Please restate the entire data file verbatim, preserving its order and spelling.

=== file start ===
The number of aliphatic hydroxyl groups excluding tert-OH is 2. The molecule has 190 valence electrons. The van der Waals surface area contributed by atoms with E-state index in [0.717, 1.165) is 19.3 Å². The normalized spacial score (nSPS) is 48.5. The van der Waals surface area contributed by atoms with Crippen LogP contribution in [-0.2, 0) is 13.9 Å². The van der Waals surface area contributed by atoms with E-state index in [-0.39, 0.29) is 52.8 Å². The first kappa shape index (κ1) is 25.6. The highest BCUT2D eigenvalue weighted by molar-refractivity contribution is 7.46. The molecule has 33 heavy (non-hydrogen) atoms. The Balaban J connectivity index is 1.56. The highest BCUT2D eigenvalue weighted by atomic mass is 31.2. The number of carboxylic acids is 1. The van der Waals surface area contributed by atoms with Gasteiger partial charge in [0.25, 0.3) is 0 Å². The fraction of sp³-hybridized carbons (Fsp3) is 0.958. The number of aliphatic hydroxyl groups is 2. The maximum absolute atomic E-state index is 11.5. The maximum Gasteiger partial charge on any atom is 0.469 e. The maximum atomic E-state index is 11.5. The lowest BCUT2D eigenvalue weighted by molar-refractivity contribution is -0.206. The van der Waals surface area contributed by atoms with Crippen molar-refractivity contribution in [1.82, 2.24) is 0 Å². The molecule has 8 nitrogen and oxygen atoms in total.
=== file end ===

The number of aliphatic hydroxyl groups excluding tert-OH is 2. The molecule has 190 valence electrons. The van der Waals surface area contributed by atoms with E-state index in [0.717, 1.165) is 19.3 Å². The normalized spacial score (nSPS) is 48.5. The van der Waals surface area contributed by atoms with Crippen LogP contribution in [-0.2, 0) is 13.9 Å². The van der Waals surface area contributed by atoms with E-state index in [-0.39, 0.29) is 52.8 Å². The first kappa shape index (κ1) is 25.6. The highest BCUT2D eigenvalue weighted by molar-refractivity contribution is 7.46. The molecule has 33 heavy (non-hydrogen) atoms. The Balaban J connectivity index is 1.56. The highest BCUT2D eigenvalue weighted by atomic mass is 31.2. The number of carboxylic acids is 1. The van der Waals surface area contributed by atoms with Gasteiger partial charge in [0.25, 0.3) is 0 Å². The fraction of sp³-hybridized carbons (Fsp3) is 0.958. The number of aliphatic hydroxyl groups is 2. The maximum absolute atomic E-state index is 11.5. The maximum Gasteiger partial charge on any atom is 0.469 e. The maximum atomic E-state index is 11.5. The lowest BCUT2D eigenvalue weighted by molar-refractivity contribution is -0.206. The van der Waals surface area contributed by atoms with Crippen molar-refractivity contribution in [1.82, 2.24) is 0 Å². The molecule has 8 nitrogen and oxygen atoms in total.